Nigeria’s and soon to be relics of the

Nigeria’s economic struggles in contrast to other parts of the world are hard to imagine given the wealth of resources at its disposal.

Compared with other emerging economies, notably, Malaysia , China, and India that lagged behind Nigeria in terms of GDP per capita in the 1970’s, these countries have transformed their economies and are not only miles ahead of Nigeria, but are also major players on the global economic stage1. In 2016, Nigeria’s economy slipped into recession for the first time in more than two decades2, reflecting  a dysfunctional mono- economy characterized by over dependence on the oil and gas sector, inconsistent economic policies and  unemployment  at an all time high at over 16 percent3. Also, the manufacturing sector which has been on  steady decline over the years, recorded an estimated 272 firms shutting down and industrial capacity utilization dropping significantly from 51. 4% in 2015 to 35. 4% in 2016 4.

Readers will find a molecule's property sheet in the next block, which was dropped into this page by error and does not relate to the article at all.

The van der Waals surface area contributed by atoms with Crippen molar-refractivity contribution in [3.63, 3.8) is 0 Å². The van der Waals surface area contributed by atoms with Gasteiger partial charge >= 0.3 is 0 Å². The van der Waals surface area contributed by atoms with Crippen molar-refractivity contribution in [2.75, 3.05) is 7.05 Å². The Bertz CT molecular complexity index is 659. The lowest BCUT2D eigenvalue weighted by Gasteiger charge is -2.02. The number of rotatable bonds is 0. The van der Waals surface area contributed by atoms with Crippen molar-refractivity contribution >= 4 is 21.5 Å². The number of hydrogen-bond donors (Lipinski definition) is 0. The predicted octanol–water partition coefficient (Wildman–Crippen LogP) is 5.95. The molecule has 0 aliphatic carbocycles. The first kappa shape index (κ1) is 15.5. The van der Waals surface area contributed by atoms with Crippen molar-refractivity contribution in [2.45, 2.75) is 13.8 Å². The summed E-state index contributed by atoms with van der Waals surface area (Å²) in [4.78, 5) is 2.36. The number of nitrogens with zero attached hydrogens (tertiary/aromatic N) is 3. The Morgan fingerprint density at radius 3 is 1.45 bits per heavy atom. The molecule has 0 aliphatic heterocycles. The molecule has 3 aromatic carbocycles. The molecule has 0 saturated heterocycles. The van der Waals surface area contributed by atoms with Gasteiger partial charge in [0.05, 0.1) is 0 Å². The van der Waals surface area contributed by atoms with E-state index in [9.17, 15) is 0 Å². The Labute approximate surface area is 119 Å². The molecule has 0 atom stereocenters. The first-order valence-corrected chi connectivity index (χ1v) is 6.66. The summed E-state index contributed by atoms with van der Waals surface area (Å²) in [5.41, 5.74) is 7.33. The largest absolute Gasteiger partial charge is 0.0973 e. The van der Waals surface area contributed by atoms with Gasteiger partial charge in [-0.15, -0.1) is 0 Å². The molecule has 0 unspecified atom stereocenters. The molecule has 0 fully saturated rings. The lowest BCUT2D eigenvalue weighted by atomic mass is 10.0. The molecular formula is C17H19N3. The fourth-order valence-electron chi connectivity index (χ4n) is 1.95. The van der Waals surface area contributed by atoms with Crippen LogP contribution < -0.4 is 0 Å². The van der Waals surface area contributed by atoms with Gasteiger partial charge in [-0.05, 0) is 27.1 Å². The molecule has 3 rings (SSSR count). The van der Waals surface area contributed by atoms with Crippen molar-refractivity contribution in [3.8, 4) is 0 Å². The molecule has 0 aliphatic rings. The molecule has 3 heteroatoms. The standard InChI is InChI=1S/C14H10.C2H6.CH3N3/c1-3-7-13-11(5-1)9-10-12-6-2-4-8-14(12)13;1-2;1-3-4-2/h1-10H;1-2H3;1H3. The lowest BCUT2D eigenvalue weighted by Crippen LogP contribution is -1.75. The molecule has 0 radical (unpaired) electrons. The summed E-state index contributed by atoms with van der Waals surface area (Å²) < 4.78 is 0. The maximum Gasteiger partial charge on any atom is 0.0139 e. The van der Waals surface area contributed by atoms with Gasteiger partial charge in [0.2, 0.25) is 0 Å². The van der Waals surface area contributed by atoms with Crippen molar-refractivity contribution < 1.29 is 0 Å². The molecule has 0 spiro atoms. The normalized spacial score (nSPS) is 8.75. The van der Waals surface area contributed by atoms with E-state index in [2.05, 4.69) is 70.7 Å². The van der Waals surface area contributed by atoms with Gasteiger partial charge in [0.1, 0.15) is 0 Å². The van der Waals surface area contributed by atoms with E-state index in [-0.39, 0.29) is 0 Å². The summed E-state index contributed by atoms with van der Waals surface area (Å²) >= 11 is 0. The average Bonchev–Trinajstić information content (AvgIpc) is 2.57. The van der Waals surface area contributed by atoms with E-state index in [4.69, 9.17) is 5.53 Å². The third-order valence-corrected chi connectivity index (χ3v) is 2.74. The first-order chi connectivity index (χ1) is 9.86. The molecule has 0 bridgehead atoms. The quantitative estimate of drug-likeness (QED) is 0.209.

Other sectors of the economy are characterized by such similar tragic incidence. Facing economic quagmire, the country is torn between sticking to an industry (petroleum) in decline and soon to be relics of the past or pursuing new diversified economic ventures, which is, the untapped goldmine of the future- Enhanced entrepreneurship through globalised commerce. In the present economic scenario, especially for  emerging economies like Nigeria, research have shown that foreign influx of capital and strategic partnerships plays an increasingly crucial role in the economic development of these nations5. It not only brings capital to a country, but also facilitates transfer of skills, knowledge and technology, provides access to the global market and develops organizational and managerial practices, and most importantly provides employment opportunities for the domestic economy6. Thus, countries are striving to develop a favorable domestic environment to attract foreign concerns, boost local economy and subsequently cater for the teeming millions of the unemployed. Given that Nigeria has for long been too reliant on the petroleum industry and cognizant of the current slump in oil prices and the world’s economy slowly navigating from fossil fuel energy sources, it has become imperative that it seeks avenues to diversify its economy.